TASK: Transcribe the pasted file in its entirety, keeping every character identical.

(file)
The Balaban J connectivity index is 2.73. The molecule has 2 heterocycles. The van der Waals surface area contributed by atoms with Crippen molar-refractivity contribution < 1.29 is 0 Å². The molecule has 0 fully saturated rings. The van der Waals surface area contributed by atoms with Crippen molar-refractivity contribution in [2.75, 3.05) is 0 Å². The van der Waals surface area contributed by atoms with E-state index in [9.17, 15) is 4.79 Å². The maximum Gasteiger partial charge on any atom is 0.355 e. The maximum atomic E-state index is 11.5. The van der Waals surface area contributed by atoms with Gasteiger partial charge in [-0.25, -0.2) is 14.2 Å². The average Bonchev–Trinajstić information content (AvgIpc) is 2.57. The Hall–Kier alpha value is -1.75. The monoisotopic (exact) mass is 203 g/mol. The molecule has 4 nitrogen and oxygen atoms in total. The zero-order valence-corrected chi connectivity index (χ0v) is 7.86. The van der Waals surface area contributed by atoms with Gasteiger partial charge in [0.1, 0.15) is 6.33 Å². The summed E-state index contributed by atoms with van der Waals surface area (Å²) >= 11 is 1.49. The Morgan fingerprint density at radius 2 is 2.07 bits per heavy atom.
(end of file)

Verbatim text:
The Balaban J connectivity index is 2.73. The molecule has 2 heterocycles. The van der Waals surface area contributed by atoms with Crippen molar-refractivity contribution < 1.29 is 0 Å². The molecule has 0 fully saturated rings. The van der Waals surface area contributed by atoms with Crippen molar-refractivity contribution in [2.75, 3.05) is 0 Å². The van der Waals surface area contributed by atoms with E-state index in [9.17, 15) is 4.79 Å². The maximum Gasteiger partial charge on any atom is 0.355 e. The maximum atomic E-state index is 11.5. The van der Waals surface area contributed by atoms with Gasteiger partial charge in [-0.25, -0.2) is 14.2 Å². The average Bonchev–Trinajstić information content (AvgIpc) is 2.57. The Hall–Kier alpha value is -1.75. The monoisotopic (exact) mass is 203 g/mol. The molecule has 4 nitrogen and oxygen atoms in total. The zero-order valence-corrected chi connectivity index (χ0v) is 7.86. The van der Waals surface area contributed by atoms with Gasteiger partial charge in [0.1, 0.15) is 6.33 Å². The summed E-state index contributed by atoms with van der Waals surface area (Å²) >= 11 is 1.49. The Morgan fingerprint density at radius 2 is 2.07 bits per heavy atom.